Are you ready to kick your fitness into high gear or get back in shape? You might be wondering how to find the right personal trainer or coach.
If you’re a disciplined self-starter, then one of our many free HFP workout plans can put you on your way, but if you need hands-on attention, nothing will ever beat an IRL personal trainer. Finding the right one can be a little tricky.
Related: 4 simple steps for your first day in the gym
Related: 6 steps for starting a new diet plan that works for you
After working with several trainers, instructors, and coaches over the years, in addition to being certified myself, these are the things you should consider.
1. Know what you want from your potential personal trainer
“What are you goals?” is a question every single trainer will ask you. But before you even get in a situation to be asked the question, actually think about it first.
Personal training (more commonly referred to as coaching these days) has advanced greatly over the years, there are more and more highly-qualified, highly-educated trainers everyday, but just because they’re highly-qualified, doesn’t necessarily mean they are the right one for you. For example: do you want to become a better athlete, jump higher, run faster, etc.? Then you want to look more for a strength and conditioning coach that has a lot of experience working with athletes instead of a trainer that focuses more on the aesthetics. On the flip side, if you’re strictly looking to lose weight, build muscle, then you’ll want someone that has experience training models, performers, or even bodybuilders. Or, if you’re recovering from an injury, or have a lot of aches and pains, you’ll want to look for someone with experience and expertise in mobility or movement quality.
Now, this is not to say each of these “types” of personal trainers and coaches can’t do what the others do, but training has gotten far more specialized over the years.
2. Understand the personality of your potential personal trainer
After you’ve figured out the type of trainer you want from a specialization standpoint, the next step is to get an understanding of their vibe or personality. Do you need someone to really push you or to hold you accountable? Then you’ll want someone that’s incredibly hands-on, vocal, and even the type that would text you during the work day or at night. For some people, that might be intrusive or annoying and it won’t work out. For others, they need it. You might be able to pick that up through the tone of their social media accounts. Otherwise, ask them outright how they’d describe their style of training.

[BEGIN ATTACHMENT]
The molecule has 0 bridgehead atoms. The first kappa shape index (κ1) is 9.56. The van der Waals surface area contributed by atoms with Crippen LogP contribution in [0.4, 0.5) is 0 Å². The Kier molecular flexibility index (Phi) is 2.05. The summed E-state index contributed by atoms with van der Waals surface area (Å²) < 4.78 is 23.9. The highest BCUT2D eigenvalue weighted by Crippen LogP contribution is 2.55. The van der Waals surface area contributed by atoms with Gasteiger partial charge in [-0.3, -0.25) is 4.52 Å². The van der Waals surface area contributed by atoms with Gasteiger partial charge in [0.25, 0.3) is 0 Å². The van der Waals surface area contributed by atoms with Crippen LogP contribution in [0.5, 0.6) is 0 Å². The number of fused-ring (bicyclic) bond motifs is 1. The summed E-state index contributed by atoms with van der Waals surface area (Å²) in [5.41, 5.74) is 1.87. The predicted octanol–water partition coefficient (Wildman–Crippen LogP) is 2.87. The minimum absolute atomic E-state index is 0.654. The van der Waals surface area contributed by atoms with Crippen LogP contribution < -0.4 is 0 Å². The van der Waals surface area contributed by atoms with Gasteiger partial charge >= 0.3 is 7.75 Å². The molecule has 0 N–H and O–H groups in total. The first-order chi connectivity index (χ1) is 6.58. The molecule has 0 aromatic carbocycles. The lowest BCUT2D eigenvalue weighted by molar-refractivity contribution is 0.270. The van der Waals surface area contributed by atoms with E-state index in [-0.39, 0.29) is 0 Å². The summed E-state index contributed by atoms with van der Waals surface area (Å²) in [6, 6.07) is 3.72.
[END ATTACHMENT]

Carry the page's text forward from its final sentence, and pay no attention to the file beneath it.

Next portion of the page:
3. Listen for these key questions during your interview
Starting the process with a trainer will begin with an evaluation or consultation. You’ll most like go over your health history, your athletic background, and your goals. Great trainers and coaches will really dig deep into your story, especially when it comes to any injuries or health issues. Above all else, they should be very concerned about keeping you injury-free and healthy. Great trainers are also excellent at uncovering what motivates or inspires you. You should be feeling energized after the interview.
After they’ve finished their line of questioning, use the opportunity to interview them right back. A few good ones might be:
- Why did you become a personal trainer?
- How would you say your approach is different than others? And why do you think it’s best for me? (Key note: It doesn’t necessary need to be different.)
- Based on what you now know about me, what potential challenges do you think I’ll face and how will we overcome them?
- What can you tell me about the clients you have had that are successful? How about the ones that fail?
- What will my plan look like? (Great trainers will give you a blueprint for several weeks or months; maybe not on the spot, but as you progress through the dating process.)
- What certifications do you have?
The rest of the process
As mentioned above, they should have a very clear path to success for you. You should have established goals and benchmarks along the way to track your progress. For example, if you’re a beginner, they might tell you for the first few weeks you’ll be focusing on very basic bodyweight movements, mobility, flexibility, and core strength, then you’ll progress to using some resistance.
And remember, you can be going to the greatest trainer or coach on the planet, but your success or failure is on you, not them.
Need more help? Sign up for our free monthly newsletter. Let us on Instagram, Facebook, and Twitter. And stay tuned for more.